No need to hurry. Kevin Rudd does not need to hurry into a decision about whether or not to call a double dissolution election if the Liberals stick together and either postpone or defeat his emissions trading legislation. There is no way he will want to be out campaigning over the Christmas holidays. When children are just about to go back to school at the end of January is the earliest he will make an announcement with an election to follow early in March.

That is on the assumption that Prime Minister wants to have an early election at all. The odds are in favour of him deciding that he does, but much will depend on what actually happens at the Copenhagen Conference which begins next week. If there is not broad international agreement on measures to curb carbon emissions then the new  Liberals and Nationals Coalition policy as enunciated by Tony Abbott will be looking far more sensible than it does today. If substantial progress is made in Copenhagen towards a world-wide agreement, however, Labor would be more than happy to have climate change as the major campaign issue.

To win a modern day election a party needs to position itself as close to the mid-point of public opinion on as many issues as possible. For three years – one as Opposition Leader and two as Prime Minister – Kevin Rudd has proved quite masterful at doing that. On climate change he now is in the happy position of having the Greens on one side saying that he has not gone far enough to tackle the problem, having sold out to the major polluting industries, with the Coalition now saying his emissions trading scheme goes too far. That’s perfect positioning given the state of public opinion on this issue at the moment.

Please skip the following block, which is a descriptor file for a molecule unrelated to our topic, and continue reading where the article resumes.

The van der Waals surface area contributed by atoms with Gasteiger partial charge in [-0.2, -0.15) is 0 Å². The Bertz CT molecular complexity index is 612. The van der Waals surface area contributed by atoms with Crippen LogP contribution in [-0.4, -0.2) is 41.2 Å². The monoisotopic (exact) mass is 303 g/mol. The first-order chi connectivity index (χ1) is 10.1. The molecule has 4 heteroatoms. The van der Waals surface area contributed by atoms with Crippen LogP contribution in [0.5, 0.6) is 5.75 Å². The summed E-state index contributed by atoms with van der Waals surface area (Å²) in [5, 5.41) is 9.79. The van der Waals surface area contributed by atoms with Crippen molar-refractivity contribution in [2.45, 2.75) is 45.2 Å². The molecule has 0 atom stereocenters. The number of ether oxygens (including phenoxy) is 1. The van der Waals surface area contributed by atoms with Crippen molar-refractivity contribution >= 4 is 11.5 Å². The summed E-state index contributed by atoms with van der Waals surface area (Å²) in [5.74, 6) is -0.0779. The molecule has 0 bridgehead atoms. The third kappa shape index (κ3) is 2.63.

The other, and perhaps more compelling, reason to be giving serious consideration to an early election is that economic circumstances are unlikely to be better at the end of a full term in November than they will be at the end of February. Another interest rate rise by the Reserve Bank early next year will not push mortgage rates beyond the comfort zone of most home buyers. Three or four rises by the end of the year would have people really starting to grumble.

Choose your economists. Did you wonder about what the Reserve Bank would do about interest rates today? Some helpful analysis from the internet sites of News Ltd and the ABC at noon:


A very helpful lot those economists. For the record, the Crikey Indicator at noon was a 23% probability of no rise, a 76% chance of a quarter of a per cent rise and 1% about anything else.

The official starting prices. Well our Crikey Liberal leadership indicator did not get it exactly right but at least it was pointing yesterday to the fact that Joe Hockey was not the shoo-in that most pundits were predicting. As I wrote in these snippets: “At midday today he [Joe Hockey] was $1.35 at Centrebet, which would be stealing money if you believed the almost unanimous predictions by the press gallery pundits that Malcolm Turnbull will be ousted at tomorrow’s party meeting. Clearly some people still have their doubts about what will happen and I am in that category.” The betting at Centrebet ended up with Hockey paying $1.28, Tony Abbott $4.35 and Malcolm Turnbull $5.

Peter Fray

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